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posted by janrinok on Monday January 10, @02:32AM   Printer-friendly
from the woof-woof-bark-miaow dept.

Dogs know when you're speaking a different language -- and talking nonsense:

Dogs know when you're speaking a different language -- and talking nonsense. The idea of being able to speak to creatures in their own distinct language was a thrilling prospect. And then there were veterinarians like Dr. James Herriot and his treasury of tales that showed he truly understood the nature of animals.

Now, while working from home and spending more time with our pets, perhaps we've reached a form of understanding that crosses the linguistic barrier.

[...] But even more fascinating is the idea that we're not entirely different -- that we share things in common, some of which used to be considered strictly human qualities. By recognizing our own traits in animals, we can understand them better.

[There is a video embedded in the story. Here is a similar YouTube video I found on the web.--martyb]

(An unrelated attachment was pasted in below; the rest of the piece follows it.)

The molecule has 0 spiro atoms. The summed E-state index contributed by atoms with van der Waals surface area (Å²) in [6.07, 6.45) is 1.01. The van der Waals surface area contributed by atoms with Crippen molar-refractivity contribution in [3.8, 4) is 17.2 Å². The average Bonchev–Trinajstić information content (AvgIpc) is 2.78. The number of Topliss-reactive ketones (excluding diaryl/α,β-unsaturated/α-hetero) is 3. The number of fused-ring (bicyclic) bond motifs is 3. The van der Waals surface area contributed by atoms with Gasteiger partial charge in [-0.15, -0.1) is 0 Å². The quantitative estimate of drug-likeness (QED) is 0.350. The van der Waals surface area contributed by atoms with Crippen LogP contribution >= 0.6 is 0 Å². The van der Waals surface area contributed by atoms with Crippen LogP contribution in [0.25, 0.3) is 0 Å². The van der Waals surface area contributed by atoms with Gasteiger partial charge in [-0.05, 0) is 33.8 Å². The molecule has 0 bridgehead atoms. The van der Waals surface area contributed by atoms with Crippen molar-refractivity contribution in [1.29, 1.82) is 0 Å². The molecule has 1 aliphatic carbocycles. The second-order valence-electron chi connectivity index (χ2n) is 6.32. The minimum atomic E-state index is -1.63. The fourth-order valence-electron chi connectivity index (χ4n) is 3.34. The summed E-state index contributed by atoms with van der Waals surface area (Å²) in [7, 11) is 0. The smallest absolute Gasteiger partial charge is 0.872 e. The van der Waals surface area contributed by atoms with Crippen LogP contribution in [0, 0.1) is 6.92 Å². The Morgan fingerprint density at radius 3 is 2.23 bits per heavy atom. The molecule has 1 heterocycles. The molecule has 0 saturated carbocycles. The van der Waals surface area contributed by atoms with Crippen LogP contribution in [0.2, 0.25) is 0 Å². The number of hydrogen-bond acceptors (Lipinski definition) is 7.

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  • (Score: 4, Interesting) by istartedi on Monday January 10, @05:29PM (1 child)

    by istartedi (123) on Monday January 10, @05:29PM (#1211544) Journal

    A study is good, but there were plenty of anecdotes about this already. The one I heard was where somebody adopted a shelter dog they thought was un-trained and couldn't understand any commands--until their cousin came over and told it to do stuff in Spanish. The next level up is where the dog would have figured it out over time, and realized they needed to learn a new language. I'm not sure if I've ever heard of that happening. It's harder (but not impossible) for humans to learn new languages when older. I wonder how hard it is for dogs who are no longer puppies.

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  • (Score: 2) by Dr Spin on Monday January 10, @10:02PM

    by Dr Spin (5239) on Monday January 10, @10:02PM (#1211622)

    It's harder (but not impossible) for humans to learn new languages when older.

    The largest part of this appears to be the difficulty of recognising syllables that do not occur,
    or differences between syllables that are considered the same, in your first language - if not
    exposed to them before the age of 12.

    My wife and I have done quite well learning Spanish by watching Spanish films on Netflix,
    although we probably have very weird accents.

    --
    Warning: Opening your mouth may invalidate your brain!